Three decades after the U.N. Convention Against Torture imposed measures to eradicate the practice, torture still happens in 141 countries — many of which are signatories to that convention — according to Amnesty International’s annual report on torture released Tuesday.
According to the 1948 Universal Declaration on Human Rights, “No one shall be subjected to torture or to cruel, inhuman or degrading treatment or punishment.” That agreement, as well as the various Geneva Conventions and the International Covenant on Civil and Political rights, have all dictated an absolute ban on torture for any purpose — even in times of war.
And yet, in police headquarters, secret prisons and CIA black sites, detainees across the globe report being subjected to torture as a means of extracting information or confessions, silencing dissent or simply as punishment. The Amnesty report details 27 categories of torture reported in the past year, including electric shocks, mock executions, water torture, rape and sexual violence and the pulling of teeth.
Though many point to U.S. influence, it is difficult to identify correlations among states that do torture; they are not all authoritarian and many are signatories to every international convention prohibiting torture.
One factor Amnesty observed in some countries was inadequate training for police and intelligence officers, who resort to torture as a shortcut to proper investigation when they know there won't be repercussions for their actions. Brazil and Mexico, two states where police enjoy frequent impunity for their transgressions behind closed doors, had the highest percent of respondents say they did not feel safe from torture if arrested.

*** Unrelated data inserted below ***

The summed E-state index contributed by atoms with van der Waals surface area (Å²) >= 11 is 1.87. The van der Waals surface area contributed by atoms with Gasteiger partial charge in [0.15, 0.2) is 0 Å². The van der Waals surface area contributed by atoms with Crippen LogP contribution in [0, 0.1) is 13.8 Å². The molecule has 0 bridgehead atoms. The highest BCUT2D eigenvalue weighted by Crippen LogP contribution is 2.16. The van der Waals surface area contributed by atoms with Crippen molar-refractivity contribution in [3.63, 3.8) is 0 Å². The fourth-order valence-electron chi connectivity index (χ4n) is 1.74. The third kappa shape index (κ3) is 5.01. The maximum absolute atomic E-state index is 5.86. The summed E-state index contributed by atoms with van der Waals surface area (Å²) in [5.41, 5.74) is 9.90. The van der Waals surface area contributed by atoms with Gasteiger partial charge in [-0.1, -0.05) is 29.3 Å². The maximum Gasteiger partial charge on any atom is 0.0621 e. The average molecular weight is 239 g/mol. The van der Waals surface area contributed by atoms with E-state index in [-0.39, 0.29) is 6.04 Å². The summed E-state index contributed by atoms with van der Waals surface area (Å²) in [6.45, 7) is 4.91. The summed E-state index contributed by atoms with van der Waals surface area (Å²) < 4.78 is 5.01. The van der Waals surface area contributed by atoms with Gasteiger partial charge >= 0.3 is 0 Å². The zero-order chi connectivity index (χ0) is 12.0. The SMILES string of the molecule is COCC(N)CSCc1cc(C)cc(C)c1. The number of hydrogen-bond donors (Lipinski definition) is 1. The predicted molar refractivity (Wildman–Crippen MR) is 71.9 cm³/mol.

In other countries, the use of torture is part and parcel of broader state-sponsored discrimination against minorities — including religious groups, ethnic groups and LGBTQ communities.
“Take China, where we have a situation where the state reacts with suspicion or outright hostility towards ethnic and religious minorities," said Bochenek. "There are consistent reports of harassment, arbitrary detention and torture of Uighurs or Tibetan Buddhists — anybody who does not belong to the official recognized religious group.”
National security has been cited in Nigeria, where Amnesty received a flood of reports accusing security forces of unwarranted detention and brutal torture amid the state's campaign to crush the Boko Haram insurgency, which has killed more than 4,000 people in five years.
Fifteen-year-old Suleiman Ali told Amnesty he and 50 others, mostly teenagers, were accused in March 2013 of having ties to the radical rebel group and taken to a security facility in Yobe State nicknamed "Guantanamo." There, Ali said he was beaten and had plastic melted on his body. Ali was released a month later and survived after emergency medical treatment, but most of the other 30 prisoners who were released died.
As international condemnation and U.N. conventions have not proven sufficient deterrents against the use of torture in extenuating circumstances, arguments that torture can be an unreliable interrogation tool — torture victims will often say whatever the interrogator wants to hear in order to make the pain stop — or that it can even be counterproductive to national security might hold more sway.
Many say the use of so-called enhanced interrogation techniques used at CIA detention facilities like Abu Ghraib and Guantanamo Bay, which included waterboarding until 2009, fueled anti-American sentiment and undermined U.S. credibility on human rights issues.
"The U.S. has incurred tremendous damage to its ability to conduct foreign policy," said Bochenek. “It also means the U.S. might have had more ability to persuade other states to change their torture practices. Now they’ve lost that.”